Delivering the first Legacy 450 later this year marks the passage of a remarkable milestone. It means Embraer Executive Jets will not have a new aircraft in development for the first time since 2005, completing an industry-altering decade of product activity. Having laid a seven-aircraft foundation, starting with the Legacy 600 15 years ago, Embraer now plans to build on it.

Before Embraer entered the market, Hawker-branded business jets were still in production. Passenger cabins with flat floors and 1.82m ceilings were luxuries reserved for market segments above the midsize class. Fly-by-wire technology was available – at a price point above $50 million.

Then came the Brazilian intervention. Established in 1969 by the Brazilian air force, Embraer had been privatised by 1994 and cemented its future in the regional jet market with the arrival of the E-Jet family in 2004. By then, the company’s 4,000 engineers and 2,000 technicians needed a new project. The light and mid-size segments of the business jet market have always attracted entrepreneurs and start-ups promising new technology, but few of these attempts have had the financial backing and engineering clout of Embraer.

So Embraer launched the Phenom 100 and 300 entry-level and light business jets, respectively, in 2005. Two commercial derivatives – the Legacy 650 and Lineage 1000 – followed into production. Then Embraer launched the MSJ and MLJ – midsize and mid-light jets, respectively – in 2008, which became the Legacy 500 and Legacy 450.

Fittingly, the Legacy 450 completes the Embraer Executive Jets portfolio as perhaps the most technologically ambitious of the ensemble. It shares with the larger Legacy 500 the same fly-by-wire control system that electronically activates all of the control surfaces, including two ailerons, two elevators, a rudder and six spoiler panels. But Embraer almost seems to downplay its significance on the Legacy 450 by describing the fly-by-wire system as “unique” in its class.

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Flight test vehicle


Apart from a military jet fighter, the Legacy 450 represents the smallest aircraft yet to appear with a fly-by-wire system and a commercial airworthiness certificate. The same technology can be found in other business jets, but only for a much steeper price. When the much larger and longer-range Gulfstream G500 enters service in 2018, it will come with a $42 million price tag. Embraer sells the Legacy 450 for a little over $16 million.

To the aircraft buyer, the benefits of fly-by-wire technology are not always tangible. It is the bump in the air the passenger doesn’t feel or the unsafe speed the control surfaces prevent the pilot from commanding. But there are still moments that the digital processing of pilot commands come to life for even the most aerodynamically oblivious passenger. The landing gear lowers, but there is no sudden change in speed or attitude as the fly-by-wire system automatically compensates for the aerodynamic disturbance, for example.


In the cockpit, however, the pilots are immersed in the fly-by-wire experience, starting with the mechanism used for controlling the aircraft in pitch and roll. Embraer’s classic ram horn yokes are replaced by sidestick controllers. With this interface the pilot commands the ailerons and elevators indirectly. By physically manipulating the controller, pilots inform the primary flight control computer of their intentions. Software in the computer translates those inputs into digital messages, which are dispatched to remote electronic units located closer to the control surfaces. These devices send specific instructions to the actuators that move the control surfaces.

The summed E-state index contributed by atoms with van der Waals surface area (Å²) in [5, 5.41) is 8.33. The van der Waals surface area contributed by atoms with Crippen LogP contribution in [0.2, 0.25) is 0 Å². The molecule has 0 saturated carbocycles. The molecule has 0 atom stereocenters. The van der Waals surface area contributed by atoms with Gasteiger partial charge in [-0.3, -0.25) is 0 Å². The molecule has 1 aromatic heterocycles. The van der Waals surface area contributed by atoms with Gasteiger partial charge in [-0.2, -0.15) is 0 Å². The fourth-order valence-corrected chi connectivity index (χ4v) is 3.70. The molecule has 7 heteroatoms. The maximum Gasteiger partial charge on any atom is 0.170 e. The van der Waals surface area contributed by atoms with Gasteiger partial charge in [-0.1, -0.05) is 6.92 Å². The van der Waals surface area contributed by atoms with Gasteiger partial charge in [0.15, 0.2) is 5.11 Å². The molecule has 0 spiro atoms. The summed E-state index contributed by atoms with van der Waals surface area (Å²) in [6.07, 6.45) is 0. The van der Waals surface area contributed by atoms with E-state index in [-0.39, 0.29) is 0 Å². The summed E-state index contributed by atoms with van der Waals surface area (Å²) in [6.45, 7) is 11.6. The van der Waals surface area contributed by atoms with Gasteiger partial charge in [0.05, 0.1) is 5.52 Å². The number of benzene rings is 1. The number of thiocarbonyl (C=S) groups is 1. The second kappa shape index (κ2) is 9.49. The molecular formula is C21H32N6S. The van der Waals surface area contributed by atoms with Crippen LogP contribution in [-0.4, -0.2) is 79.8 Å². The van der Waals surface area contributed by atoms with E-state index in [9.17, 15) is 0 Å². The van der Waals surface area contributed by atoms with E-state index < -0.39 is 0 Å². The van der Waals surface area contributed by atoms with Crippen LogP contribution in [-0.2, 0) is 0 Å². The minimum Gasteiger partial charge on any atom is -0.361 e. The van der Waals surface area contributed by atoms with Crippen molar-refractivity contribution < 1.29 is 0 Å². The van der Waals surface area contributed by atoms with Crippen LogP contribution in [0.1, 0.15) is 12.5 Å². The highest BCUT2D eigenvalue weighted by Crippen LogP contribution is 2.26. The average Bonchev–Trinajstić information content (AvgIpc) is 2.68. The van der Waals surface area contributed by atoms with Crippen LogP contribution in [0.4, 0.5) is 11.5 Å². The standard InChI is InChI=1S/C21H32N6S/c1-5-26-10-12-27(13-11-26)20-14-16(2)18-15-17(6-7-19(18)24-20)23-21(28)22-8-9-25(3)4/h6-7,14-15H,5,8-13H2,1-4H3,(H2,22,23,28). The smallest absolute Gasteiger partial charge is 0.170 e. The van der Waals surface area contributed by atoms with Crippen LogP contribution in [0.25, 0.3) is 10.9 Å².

By inserting a computer between the pilot and the mechanical systems that activate the motion of ailerons, elevators and rudder, the fly-by-wire system enables new ways of interfacing with the controls, including some that could even seem spooky in a manually-driven flight control system. For instance, the Legacy 450 pilot can push the sidestick forward to command the nose to pitch down. If he simply lets go of the controller, the nose will continue pointing down. The fly-by-wire system will “hold” the pilot’s command until a new input is sent to the flight control computer.

It is possible to design such a feature because the fly-by-wire system won’t allow the aircraft to point down for so long that the aircraft accelerates beyond a structurally-imposed speed limit.

These flight envelope protections are within the discretion of the designer. Boeing has designed fly-by-wire systems that leave final authority with the pilot. The Airbus philosophy invests ultimate authority in the computer. There are commands the computer will simply not allow the pilot to perform. The Embraer philosophy effectively splits the difference.

It defines a “normal” flight envelope measured by speed and attitude. The pilot can make any input within the normal flight envelope, and the flight control computer will allow it. If the pilot must go beyond the normal envelope, the computer is programmed to allow the command, but only if the pilot continues sending the same input. The moment the pilot releases the sidestick, the computer will return the aircraft back to the normal flying envelope.

The digital controls of the fly-by-wire system are complemented by Embraer’s selection of a cockpit system. Embraer has proven especially open-minded when it comes to avionics vendors. Honeywell supplies a version of the Primus Epic integrated avionics system for the E-Jet family cockpits. Garmin is the integrated avionics supplier for the Phenom series aircraft. But the Rockwell Collins Pro Line Fusion won the competition for the cockpit of the Legacy 450.

It features four 15.1in displays in a T layout unimpeded by unnecessary ram horn yokes. A terrain database loaded into the cockpit systems allows pilots to see a synthetic image of the world outside the aircraft at night and in any weather.